Well, it just felt kind of weird. I’d only skated in Tampa for a day and Mic-E was ready to put me on. I didn’t know anyone on the team. This was when Gonz and Cairo and all those dudes were still on. All I really skated in Kansas was the park and I felt like I wasn’t much of a street skater. I guess you could call it insecurity. I wasn’t gonna say no, but at the same time it felt really crazy. I was intimidated. I really didn’t know what “getting on the team” really implied. After that, they flew me out to S.F. for two weeks and things just worked out from there.

What’s the craziest part of seeing yourself in EA’s SKATE video game now?
It just sort of evolved. I trip out on all those video games, on how realistic they are. I’m not really one to play them that often, but I can see how you could get into it. Seeing yourself in there is definitely trippy.

Did they just call you up?
I don’t know who did the selection, but one day I just got this call from Danny Way and he was like, “You want to be in this video game?” I guess he has a big part in the whole thing, so I was like, “F-k it. I have a chance to be in a video game. Why not?” I didn’t really have to do anything. I just flew up (to EA) and had some pictures taken of my face and my feet and that was pretty much it.

You didn’t have to get kitted out in the suit with the balls on and all that?
No. I got out of that stuff somehow. I think Haslam did all the dirty work for them on that front.

You seem comfortable on streets, in parks, in contests, on hills, on flatground-is there anything you feel like you can’t skate?
I pretty much can’t skate handrails. I don’t know if it’s so much that I can’t skate them or that I just can’t get myself to jump up onto them. I just don’t really want to. I don’t know. It used to bother me a lot, but now I realize I can have fun other ways and there’s a million other things you can do on a skateboard without it. So why stress over it?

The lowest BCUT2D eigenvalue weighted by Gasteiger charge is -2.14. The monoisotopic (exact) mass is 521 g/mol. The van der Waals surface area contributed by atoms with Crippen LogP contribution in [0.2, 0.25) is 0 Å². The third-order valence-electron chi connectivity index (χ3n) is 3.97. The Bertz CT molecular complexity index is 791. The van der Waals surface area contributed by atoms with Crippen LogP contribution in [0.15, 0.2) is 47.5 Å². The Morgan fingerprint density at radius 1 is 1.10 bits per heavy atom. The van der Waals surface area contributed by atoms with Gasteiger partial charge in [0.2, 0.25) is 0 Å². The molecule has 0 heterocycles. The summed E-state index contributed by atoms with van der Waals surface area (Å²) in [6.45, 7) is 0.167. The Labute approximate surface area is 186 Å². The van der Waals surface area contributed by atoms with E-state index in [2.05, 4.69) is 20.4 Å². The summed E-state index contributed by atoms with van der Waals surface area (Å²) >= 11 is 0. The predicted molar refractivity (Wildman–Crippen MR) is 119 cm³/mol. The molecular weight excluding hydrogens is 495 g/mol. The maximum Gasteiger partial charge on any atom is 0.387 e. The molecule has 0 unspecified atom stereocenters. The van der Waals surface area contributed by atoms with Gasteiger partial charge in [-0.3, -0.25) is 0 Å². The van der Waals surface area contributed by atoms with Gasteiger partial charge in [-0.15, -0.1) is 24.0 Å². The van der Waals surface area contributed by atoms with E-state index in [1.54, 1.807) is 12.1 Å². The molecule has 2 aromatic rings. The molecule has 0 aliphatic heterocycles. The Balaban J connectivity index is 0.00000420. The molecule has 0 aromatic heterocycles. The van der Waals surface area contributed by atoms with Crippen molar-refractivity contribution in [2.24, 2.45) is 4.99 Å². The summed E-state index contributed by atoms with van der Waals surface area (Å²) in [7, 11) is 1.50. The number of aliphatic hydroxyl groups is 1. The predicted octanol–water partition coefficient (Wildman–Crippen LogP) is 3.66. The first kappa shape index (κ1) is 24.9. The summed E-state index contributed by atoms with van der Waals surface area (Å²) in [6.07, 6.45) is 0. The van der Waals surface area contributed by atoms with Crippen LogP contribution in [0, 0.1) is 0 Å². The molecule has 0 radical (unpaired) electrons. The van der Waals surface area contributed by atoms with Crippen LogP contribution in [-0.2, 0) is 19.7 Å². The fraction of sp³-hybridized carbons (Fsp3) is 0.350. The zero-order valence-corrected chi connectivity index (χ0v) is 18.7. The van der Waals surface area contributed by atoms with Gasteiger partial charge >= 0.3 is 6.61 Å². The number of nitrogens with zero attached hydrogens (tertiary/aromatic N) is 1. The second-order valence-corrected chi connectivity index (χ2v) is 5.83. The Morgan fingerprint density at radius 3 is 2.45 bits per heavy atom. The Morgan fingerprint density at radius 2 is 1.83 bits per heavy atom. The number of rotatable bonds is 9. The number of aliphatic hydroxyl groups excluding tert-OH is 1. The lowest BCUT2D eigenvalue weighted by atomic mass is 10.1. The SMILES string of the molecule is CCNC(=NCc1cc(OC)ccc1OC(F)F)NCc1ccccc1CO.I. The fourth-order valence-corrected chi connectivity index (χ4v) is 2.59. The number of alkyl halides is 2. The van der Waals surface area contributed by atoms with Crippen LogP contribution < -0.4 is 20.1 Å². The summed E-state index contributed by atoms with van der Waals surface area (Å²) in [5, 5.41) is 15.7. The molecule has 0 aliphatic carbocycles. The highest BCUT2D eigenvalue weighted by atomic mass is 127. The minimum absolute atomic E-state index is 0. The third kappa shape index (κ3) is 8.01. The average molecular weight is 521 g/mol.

Craziest hill you’ve bombed in S.F.?
I don’t really skate hills that way-like go to the top and get all serious about it. It’s more just skating around town, and if there’s a hill, I’ll skate it but nothing as serious as having specific ones to conquer.

Any near-death experiences?
Nothing too bad. I’m pretty careful when it comes to cars. That’s the one thing that really scares me. I mean, slamming sucks, but a car will f-king kill you. We usually time the lights and all that. I’ve had a couple close calls but nothing too sketchy. I’m still alive.

How did it feel to win TransWorld’s Street Skater Of The Year award last year?
Yeah. It was crazy for sure. Deluxe and TransWorld told me I had to go down (to L.A.), so I figured something was in the works. But it was trippy to get that. I’m psyched that other people would be psyched like that. It’s an honor, I guess. I don’t know what to say about it.

Is the trophy up on the mantelpiece?
No. No way. I sent it home to my mom. I don’t have any trophies or anything at home. I don’t want to be that guy like, “Dude, check out my trophies!” (Laughs) My mom’s way more psyched on them anyway.

Coming up, were you looking up to German dudes or American pros?
Well, a little of both. When we started, we had Ban This (’89) and we just thought that was the sickest thing ever. Frankie Hill seemed like a maniac-jump ramping over fences and down huge sets of stairs. Cab was sick in there. Then they had that whole section with Mariano, Diaz, Rudy Johnson, and all of them just jammin’ through the streets. Then on the local level, there was a mini ramp just a few blocks from our house that these five German skaters had got going, and we would just go watch them and trip out on them doing rock ‘n’ rolls and stuff like that.

Did you ever skate with that dude Sami Hirithi who was in Celebrity Tropical Fish (’91)?
I saw him once at a contest. He was from Berlin, so we didn’t really know each other. But he was pretty insane at the contest I saw him at. He was doing some crazy sh-t for back then. He definitely could have pulled off something out here in the States, but I don’t know what happened to him.

I’m pretty sure he was on Flip right before they left for the States. I don’t know what happened after that. He’s still around on the European scene.
Really, he was on Flip? Yeah, ’cause he was seriously the German prodigy.

Is it true that the Booze is out of the “Booze ‘N’ Tits”?